Danny Boyle’s Pistol was adapted from the warts and all memoir of Sex Pistols guitarist Steve Jones. The book—Lonely Boy (2016)—recounts Jones’ troubled London upbringing and the Sex Pistols’ brief, incendiary history. As Boyle and Pistol screenwriter Craig Pearce insist, Jones’ micro experiences played a central role in galvanising a mass movement.
Given its source material, Pistol approaches the oft-told story of the late 1970s punk rock uprising from a different angle. Neither Johnny Rotten nor Sid vicious nor Malcolm McLaren is the focal point. Rather, Pistol is as much a portrayal of the 20-something Jones’ past trauma and damaged psyche as it is a depiction of how a bunch of state-oppressed ruffians with limited musical ability became flag-bearers for an international revolt against the crusty establishment.
The ripple effects of the punk rock watershed can be felt to this day. The definition of “punk” remains nebulous and widely contested, but it’s fair to say that punk rock circa-2022 is a broad church.
We got three punk and punk-adjacent bands from Sydney—The Buoys, Low Life and These New South Whales—to watch the first two episodes of Pistol and tell us what they thought.
The Buoys, Low Life and These New South Whales review ‘Pistol’
Pistol begins a year or two before London’s punk rock heyday, but the series has a great soundtrack from the get-go. The first two episodes include a lot of Ziggy-era David Bowie.
“I loved the incorporation of Bowie tracks,” said The Buoys’ Courtney Cunningham. “The music throughout it is awesome,” agreed Low Life’s Cristian O’Sullivan. “The Modern Lovers, The New York Dolls, Bowie.”
Jones (played Toby Wallace) bonds with the American Chrissie Hynde (Sydney Chandler) over their love of Bowie. In his interactions with Hynde—who went on to form the Pretenders—Jones gives up the tough guy act and shows a more vulnerable side.
“I quite liked Toby Wallace as Steve Jones and Sydney Chandler as Chrissy Hynde,” said Low Life’s Mitch Tolman.
To prepare for the role, Wallace, an Australian actor, spent time with the real Steve Jones. “He captures my vibe—a bit vulnerable, a bit thick,” Jones told Rolling Stone Australia.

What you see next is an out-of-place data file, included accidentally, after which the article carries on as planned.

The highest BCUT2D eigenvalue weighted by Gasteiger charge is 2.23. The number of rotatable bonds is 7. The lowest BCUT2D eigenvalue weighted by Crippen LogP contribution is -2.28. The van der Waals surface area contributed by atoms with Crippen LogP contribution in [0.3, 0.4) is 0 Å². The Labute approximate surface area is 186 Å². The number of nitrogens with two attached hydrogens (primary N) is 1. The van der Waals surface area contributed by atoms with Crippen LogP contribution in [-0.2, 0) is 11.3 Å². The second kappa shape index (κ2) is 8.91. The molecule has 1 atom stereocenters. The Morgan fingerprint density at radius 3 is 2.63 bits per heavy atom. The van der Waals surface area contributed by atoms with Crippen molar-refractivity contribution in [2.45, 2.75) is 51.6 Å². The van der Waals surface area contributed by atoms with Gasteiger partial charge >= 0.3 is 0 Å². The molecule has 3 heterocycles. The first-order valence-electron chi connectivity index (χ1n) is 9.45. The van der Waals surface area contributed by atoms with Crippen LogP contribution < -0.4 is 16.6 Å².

Episode two features a re-enactment of Johnny Rotten’s audition. Pistols manager Malcolm McLaren (Thomas Brodie-Sangster) brings Rotten (Anson Boon) into SEX, the West London clothing boutique he runs with his partner Vivenne Westwood. McLaren puts Alice Cooper on the jukebox and asks Rotten to sing for Jones and drummer Paul Cook (Jacob Slater).
“The Johnny Rotten audition scene pretty was great,” said These New South Whales. “His vocals are sick.”
All the live music in Pistol was performed by the actors, many of whom had no background in music. “Great vocal performance in the band scenes from Anson Boon. Sounds just like Johnny Rotten,” said These New South Whales.
Pistol is unmistakably a Danny Boyle production. Druggy flashbacks, saturated colours, the hazing of dream and reality—it’s all there. “It is aesthetically very Danny Boyle,” said Low Life’s Greg Alfaro. “If you like his style of directing/editing, especially T2: Trainspotting, you’ll have no issues.”
“I absolutely adored the way it was shot,” said Cunningham. The Buoys’ lead vocalist Zoe Catterall agreed: “Stylistically it transports you to that era.”
Pistol screenwriter Craig Pearce is known for his decades’ long collaboration with director Baz Luhrmann. Some of Luhrmann’s characteristic extravagance seeps into Pistol. “It’s fantastical, Baz Luhrmann-y. Dare I say Danny Boyle-sy,” said These New South Whales.
Boyle’s direction shines a light on the crumbling streets of Central London in the mid-to-late 1970s. “The 70s looks so odd,” said These New South Whales. “What a weird decade.” The shots of rubbish-lined streets and the fledgling Sex Pistols practicing in abandoned warehouses are offset by sequences of high-intensity colour and movement, representing the brewing storm of punk rock.
“Style and tone for me was spot on,” said Courtney Cunningham of the Buoys. “The greys and dull looks, as well as the more euphoric reds, greens and yellows spoke to the moments that were exhilarating, dangerous and promiscuous.”
Several Danny Boyle films, such Trainspotting and Slumdog Millionaire, balance grit and crises with levity, and Pistol is no different. “There is some funny dialogue as you’d expect given the subject and Danny Boyle being involved,” said Low Life’s Cristian O’Sullivan.
The members of The Buoys, Low Life and These New South Whales were all captivated enough to want to dive into the show’s final four episodes, which are streaming on Disney+ under the Star banner.
“I got goosebumps a number of times,” said These New South Whales. “Would keep watching.” “I was expecting to hate it,” said Low Life’s O’Sullivan, “but I was entertained enough to be interested to see where it goes from here.”
For Catterall and the rest of The Buoys, watching Pistol put a fire in their bellies. “We watched it just before going on stage and it riled us up so much that we played such a huge show with a few accidental English accents flying around on stage.”